Time is fast running out. The world’s affluent nations, with their abundant greenhouse emissions, have to finally drag themselves across the starting line and begin phasing out fossil fuels at the accelerated pace that the climate emergency demands. And if they can manage to do that, they clearly will need to quickly build up wind and solar electric capacity to partially compensate for the shrinkage of oil, gas, and coal supplies while addressing the prospect of energy shortages by securing production of essential goods and services for everyone.
Unfortunately, mainstream climate visions have strayed far from confronting the existential necessity to banish fossil fuels. They simply assume that the buildup of renewable energy will automatically chase fossil fuels out of our lives and fully replace them, watt for watt and Btu for Btu. These visions hold out the promise of a world in which a pristine, Sun-powered economy fulfills any and all of our material desires far into the future—a delicious, guilt-free cornucopia. But the green-growth promise is a mirage, and the realities of a high-production, wind- and solar-powered world will be much less tasty.
Any industrial installation, including solar and wind farms, profoundly disrupts the landscape on which it sits. If it were possible to fully satisfy the bloated energy appetites of affluent nation by covering hundreds of millions or billions of acres of the Earth’s surface with power-harvesting hardware, the result would be irreparable ecological damage.
Meanwhile, the manufacturing booms to supply such a sprawling proliferation of solar arrays, wind power plants, battery-backed electric grids, electric-vehicle fleets, and other hardware would require outrageously large inputs of metals such as lithium, cobalt, silver, copper, aluminum, nickel, iron, and a host of exotic rare earth elements.
The global rush to mine these metallic ores is on, and the dire ecological and humanitarian consequences that always follow have spurred growing concern. But the mining and processing of a much more mundane, often overlooked mineral resource—sand—is also critical to renewable-energy expansion and terrible for the Earth and its human and non-human inhabitants.
The solar-energy industry, like digital electronics, is built on a foundation of silicon. Number 14 in the periodic table of the elements, silicon is abundant in the Earth’s crust. But the industries that mine and process sand, quartzite rock, and other sources of silicon dioxide to obtain pure silicon for use in solar equipment belie the popular, sunny green conception of an alternative-energy economy.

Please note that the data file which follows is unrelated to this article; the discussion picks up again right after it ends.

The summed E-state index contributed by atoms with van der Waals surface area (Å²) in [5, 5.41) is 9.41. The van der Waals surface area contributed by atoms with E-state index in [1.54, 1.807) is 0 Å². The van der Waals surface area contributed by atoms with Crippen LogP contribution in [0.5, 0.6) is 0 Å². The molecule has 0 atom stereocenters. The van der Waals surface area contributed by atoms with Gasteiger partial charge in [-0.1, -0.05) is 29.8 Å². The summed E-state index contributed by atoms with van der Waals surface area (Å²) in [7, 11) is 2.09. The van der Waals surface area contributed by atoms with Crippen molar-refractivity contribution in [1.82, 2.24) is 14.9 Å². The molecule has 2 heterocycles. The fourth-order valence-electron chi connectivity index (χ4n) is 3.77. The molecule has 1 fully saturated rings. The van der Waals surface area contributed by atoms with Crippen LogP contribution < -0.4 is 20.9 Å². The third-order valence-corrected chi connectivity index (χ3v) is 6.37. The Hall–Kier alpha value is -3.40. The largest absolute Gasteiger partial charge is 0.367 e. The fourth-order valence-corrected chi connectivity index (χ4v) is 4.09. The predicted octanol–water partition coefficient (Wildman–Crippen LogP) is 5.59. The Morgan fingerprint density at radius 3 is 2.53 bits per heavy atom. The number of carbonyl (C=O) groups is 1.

Manufacturing a solar panel’s photovoltaic cells requires very high-quality silicon. Before the rapid growth in solar panel production took off, manufacturers could satisfy their need for the element by recycling flawed computer chips cast off by computer makers. As the solar industry’s demand for silicon exploded, however, they had to start producing their own supplies, by extracting pure silicon from sand and other minerals.
Sand headed for solar uses must go through energy-intensive, and often toxic, processing. It begins with heating sand or quartzite rock, along with a carbon source like wood chips or charcoal, to 3,500 degrees F, resulting in a chemical reaction that produces metallurgical grade silicon. Both the energy for heating and the combustion of the carbon sources contribute to greenhouse warming. Producing one pound of this form of silicon generates an estimate pound and a half of carbon dioxide emissions.
Further refining the metallurgical grade silicon, in order to achieve the 99.9999% purity required in photovoltaic wafers, requires additional heating and chemical treatment. That process produces four tons of the highly toxic compound silicon tetrachloride for every ton of the desired product, polysilicon. And the ultrathin wafers that are sliced from polysilicon blocks for use in photovoltaic cells must be cleaned and smoothed, typically with extremely dangerous hydrofluoric acid.
Sand’s central role in solar energy and its ecological impacts doesn’t end there. The glass sheet that covers and protects a solar panel must have higher transparency than ordinary window glass, to maximize light capture. That requires starting with sand that carries minimal impurities. Most desirable is sand mined from river beds—causing severe disruption of local and downstream ecosystems. Then even the highest quality sand must be deep-cleaned, which involves further energy- and chemical- intensive industrial techniques.
And there’s more to solar energy’s footprint than silicon—for example, the panels’ requirements for large quantities of pure silver and the exploding demand for aluminum frames and supports. In sum, the broad ecological impacts of manufacturing, installing, operating, and, finally dismantling and disposing of a solar installation at the end of its life span include global warming potential (mostly from the silicon processing), ozone depletion, eutrophication of water bodies, and toxicity to humans and non-humans. The lifetime energy consumed is equivalent to a year and a half to three years of the solar farm’s energy output. And photovoltaic panels last only 25 years on average. Their power output declines year by year, and then they have to be replaced—and the cycle of ecological damage begins again.